For public relations professionals, the idea of a successful newsjacking can feel like a fleeting dream, a wildly effective tactic that’s just out of reach. And even though “newsjacking” is a relatively new idea, iterations are already evolving from the term.
Marketing strategist David Meerman Scott, who is widely agreed to be the inventor of the term newsjacking in 2011, defines it as “the process by which you inject your ideas or angles into breaking news, in real time, in order to generate media coverage for yourself or your business.” Essentially, newsjacking involves tying your product, company or employee to a breaking, wildly popular news story.
Perhaps one of the most infamous example of newsjacking in the modern age is Oreo’s “You can still dunk in the dark” tweet, shared just moments after the 2013 Super Bowl briefly lost power. Dubbed “The Tweet Heard ‘Round the World,” the graphic was retweeted more than 15,000 and garnered ringing praise from business publications and the general public alike from both its witty merit and its strategically savvy communications team.
However, in an age where millennials now make up the biggest chunk of the U.S. population, newsjacking has taken a new twist: philanthropy.
In the wake of Hurricanes Harvey, Irma and Maria, Airbnb created a hub for homeowners to sign up to offer free emergency shelter to the hundreds of thousands displaced by the storms. CNN, USA Today and Time are among some of the A-list outlets to feature this story.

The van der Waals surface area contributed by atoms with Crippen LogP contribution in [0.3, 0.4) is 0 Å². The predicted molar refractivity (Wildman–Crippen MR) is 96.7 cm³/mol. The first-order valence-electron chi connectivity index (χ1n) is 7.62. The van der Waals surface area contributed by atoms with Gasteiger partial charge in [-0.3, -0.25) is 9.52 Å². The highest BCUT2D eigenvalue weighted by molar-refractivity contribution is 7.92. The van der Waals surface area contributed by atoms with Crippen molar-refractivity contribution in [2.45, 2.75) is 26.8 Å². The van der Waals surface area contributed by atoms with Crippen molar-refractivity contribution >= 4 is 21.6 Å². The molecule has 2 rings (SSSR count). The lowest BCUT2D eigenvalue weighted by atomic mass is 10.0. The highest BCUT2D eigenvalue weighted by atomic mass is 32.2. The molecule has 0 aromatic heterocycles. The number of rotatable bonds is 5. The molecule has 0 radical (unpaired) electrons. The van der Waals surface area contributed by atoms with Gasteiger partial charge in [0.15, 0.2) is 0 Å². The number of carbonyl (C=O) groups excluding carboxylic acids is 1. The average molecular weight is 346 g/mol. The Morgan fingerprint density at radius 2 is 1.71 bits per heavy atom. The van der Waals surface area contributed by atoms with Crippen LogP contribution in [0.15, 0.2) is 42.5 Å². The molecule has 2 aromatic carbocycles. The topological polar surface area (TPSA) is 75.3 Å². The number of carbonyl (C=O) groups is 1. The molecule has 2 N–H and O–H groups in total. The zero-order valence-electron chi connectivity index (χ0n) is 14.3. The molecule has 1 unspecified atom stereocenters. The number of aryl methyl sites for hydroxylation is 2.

Following the horrific mass shooting in Las Vegas, Las Vegas-based Allegiant Airlines offered free flights to the city for victims’ family members. The news of this gesture made Fortune Magazine, People.com and CNBC, just to name a few.
In 2016, FedEx made national headlines for flying a 1-year-old little girl from Memphis to Chicago so that she could receive a life-saving liver transplant. When massive snow storms forced dozens of canceled flights, the freight delivery service company used their expansive resources for good, earning coverage by Today.com, NBC News, and even The Weather Channel.
This philanthropic shift in newsjacking isn’t entirely surprising. After all, according to a Fortune survey, millennials are more likely than Gen Xers and baby boomers to say it matters if American businesses give back to society, and they’re more inclined than their elders to say they would buy products from companies that give to charity. Boston Consulting Group research shows that millennials expect companies to support social issues and causes.
So, while being a corporate steward makes a positive impact on the world, there is a strategic, self-serving element. Since millennials have overtaken baby boomers as America’s largest generation, this trend of philanthropic newsjacking is likely to increase in popularity, rather than decrease, and if it means a little more good in the world, particularly in times of tragedy and chaos, I say bring it on.
What are your thoughts on philanthropic newsjacking? Let us know in the comments below!